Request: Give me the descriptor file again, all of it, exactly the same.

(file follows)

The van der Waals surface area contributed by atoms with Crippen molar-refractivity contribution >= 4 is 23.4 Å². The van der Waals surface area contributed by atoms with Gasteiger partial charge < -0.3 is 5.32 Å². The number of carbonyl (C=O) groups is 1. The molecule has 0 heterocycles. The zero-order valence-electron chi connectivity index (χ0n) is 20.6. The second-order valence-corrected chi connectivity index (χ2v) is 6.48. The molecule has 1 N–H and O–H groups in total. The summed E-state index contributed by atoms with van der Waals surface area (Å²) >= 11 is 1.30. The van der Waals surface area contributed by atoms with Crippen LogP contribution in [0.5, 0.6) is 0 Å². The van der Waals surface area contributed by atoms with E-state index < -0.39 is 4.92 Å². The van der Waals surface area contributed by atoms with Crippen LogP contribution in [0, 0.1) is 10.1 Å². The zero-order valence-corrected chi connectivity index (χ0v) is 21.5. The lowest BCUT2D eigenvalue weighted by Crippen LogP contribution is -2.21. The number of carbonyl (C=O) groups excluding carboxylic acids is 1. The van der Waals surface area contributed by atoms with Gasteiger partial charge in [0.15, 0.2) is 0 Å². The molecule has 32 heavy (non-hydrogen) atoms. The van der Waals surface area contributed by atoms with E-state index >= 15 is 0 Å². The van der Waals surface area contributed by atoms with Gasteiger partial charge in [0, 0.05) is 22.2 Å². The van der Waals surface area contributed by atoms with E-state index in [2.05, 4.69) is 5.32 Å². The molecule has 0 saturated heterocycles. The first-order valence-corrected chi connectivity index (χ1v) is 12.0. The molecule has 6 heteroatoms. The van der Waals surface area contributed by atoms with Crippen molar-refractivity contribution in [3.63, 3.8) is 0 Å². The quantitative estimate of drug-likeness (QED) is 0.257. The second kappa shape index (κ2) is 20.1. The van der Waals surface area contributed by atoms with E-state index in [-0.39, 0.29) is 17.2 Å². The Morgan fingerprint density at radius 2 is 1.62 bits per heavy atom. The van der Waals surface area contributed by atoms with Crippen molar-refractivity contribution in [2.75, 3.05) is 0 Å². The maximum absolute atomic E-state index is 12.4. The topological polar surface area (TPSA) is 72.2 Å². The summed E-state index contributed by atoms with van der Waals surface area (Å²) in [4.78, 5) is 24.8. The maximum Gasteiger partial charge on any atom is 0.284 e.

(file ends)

The van der Waals surface area contributed by atoms with Crippen molar-refractivity contribution >= 4 is 23.4 Å². The van der Waals surface area contributed by atoms with Gasteiger partial charge < -0.3 is 5.32 Å². The number of carbonyl (C=O) groups is 1. The molecule has 0 heterocycles. The zero-order valence-electron chi connectivity index (χ0n) is 20.6. The second-order valence-corrected chi connectivity index (χ2v) is 6.48. The molecule has 1 N–H and O–H groups in total. The summed E-state index contributed by atoms with van der Waals surface area (Å²) >= 11 is 1.30. The van der Waals surface area contributed by atoms with Crippen LogP contribution in [0.5, 0.6) is 0 Å². The van der Waals surface area contributed by atoms with E-state index < -0.39 is 4.92 Å². The van der Waals surface area contributed by atoms with Crippen LogP contribution in [0, 0.1) is 10.1 Å². The zero-order valence-corrected chi connectivity index (χ0v) is 21.5. The lowest BCUT2D eigenvalue weighted by Crippen LogP contribution is -2.21. The number of carbonyl (C=O) groups excluding carboxylic acids is 1. The van der Waals surface area contributed by atoms with Gasteiger partial charge in [0.15, 0.2) is 0 Å². The molecule has 32 heavy (non-hydrogen) atoms. The van der Waals surface area contributed by atoms with E-state index >= 15 is 0 Å². The van der Waals surface area contributed by atoms with Gasteiger partial charge in [0, 0.05) is 22.2 Å². The van der Waals surface area contributed by atoms with E-state index in [2.05, 4.69) is 5.32 Å². The molecule has 0 saturated heterocycles. The first-order valence-corrected chi connectivity index (χ1v) is 12.0. The molecule has 6 heteroatoms. The van der Waals surface area contributed by atoms with Crippen molar-refractivity contribution in [3.63, 3.8) is 0 Å². The quantitative estimate of drug-likeness (QED) is 0.257. The second kappa shape index (κ2) is 20.1. The van der Waals surface area contributed by atoms with E-state index in [-0.39, 0.29) is 17.2 Å². The Morgan fingerprint density at radius 2 is 1.62 bits per heavy atom. The van der Waals surface area contributed by atoms with Crippen molar-refractivity contribution in [2.75, 3.05) is 0 Å². The maximum absolute atomic E-state index is 12.4. The topological polar surface area (TPSA) is 72.2 Å². The summed E-state index contributed by atoms with van der Waals surface area (Å²) in [4.78, 5) is 24.8. The maximum Gasteiger partial charge on any atom is 0.284 e.